The Muscle Metaphor in Self-Regulation in the Light of Current Theorizing on Muscle Physiology

  • Michael Richter
  • Joséphine Stanek


Self-regulation researchers have frequently compared self-regulation with a muscle postulating that self-regulatory activity resembles muscle activity. Self-regulation and muscle activity are supposed to require both energy resources and the depletion of these resources should underlie the performance decline after a strenuous self-regulatory activity (the ego-depletion effect), as well as the decrease in maximum muscle force after heavy physical exercise. The muscle metaphor also claims that self-regulation can be trained and strengthened like a muscle. Repeatedly performing self-regulatory tasks should lead to higher self-regulation capacities like repeatedly exercising a muscle leads to increased muscle force and endurance. Drawing on a presentation of recent research and theorizing on the mechanisms of muscle contraction and metabolism, we discuss the muscle metaphor’s ideas of muscle fatigue, energy depletion, and muscle training. We show that muscle metabolism and muscle training are highly complex processes that are not adequately captured by the muscle metaphor. In particular, the muscle metaphor creates the impression that resource depletion is the sole (or main) determinant of muscle fatigue. This contrasts with the physiological literature that discusses resource depletion as one among several factors involved in muscle fatigue and that does not agree on its importance for muscle fatigue. We also discuss the advantages and drawbacks of using the muscle metaphor’s oversimplified model of muscle functioning in self-regulation research.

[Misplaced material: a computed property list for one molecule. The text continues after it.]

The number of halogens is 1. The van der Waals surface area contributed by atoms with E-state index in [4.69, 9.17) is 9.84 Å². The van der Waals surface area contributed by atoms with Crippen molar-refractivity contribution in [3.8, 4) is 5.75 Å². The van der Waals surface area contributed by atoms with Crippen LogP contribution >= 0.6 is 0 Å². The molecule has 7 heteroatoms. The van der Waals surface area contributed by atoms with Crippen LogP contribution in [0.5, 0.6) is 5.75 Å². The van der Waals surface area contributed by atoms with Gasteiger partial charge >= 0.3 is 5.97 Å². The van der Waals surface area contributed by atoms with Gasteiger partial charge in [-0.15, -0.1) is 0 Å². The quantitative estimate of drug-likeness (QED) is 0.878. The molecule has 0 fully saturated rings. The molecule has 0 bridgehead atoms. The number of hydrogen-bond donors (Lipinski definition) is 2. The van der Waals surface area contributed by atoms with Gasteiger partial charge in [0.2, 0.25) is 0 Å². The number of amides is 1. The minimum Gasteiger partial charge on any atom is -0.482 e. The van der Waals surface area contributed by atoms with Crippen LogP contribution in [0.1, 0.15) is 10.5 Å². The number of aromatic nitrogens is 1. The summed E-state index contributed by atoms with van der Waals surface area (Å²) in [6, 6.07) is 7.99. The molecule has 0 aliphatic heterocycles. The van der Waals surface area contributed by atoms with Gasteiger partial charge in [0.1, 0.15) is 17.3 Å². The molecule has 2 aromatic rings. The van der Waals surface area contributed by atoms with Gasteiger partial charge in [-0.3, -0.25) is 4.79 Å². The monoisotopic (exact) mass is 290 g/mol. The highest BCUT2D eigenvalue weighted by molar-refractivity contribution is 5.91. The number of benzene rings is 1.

Muscular force Muscle physiology Energy metabolism Muscle metaphor 


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Copyright information

© Springer Science+Business Media New York 2015

Authors and Affiliations

  1. 1.Geneva Motivation Lab, FPSE Department of PsychologyUniversity of GenevaGenevaSwitzerland

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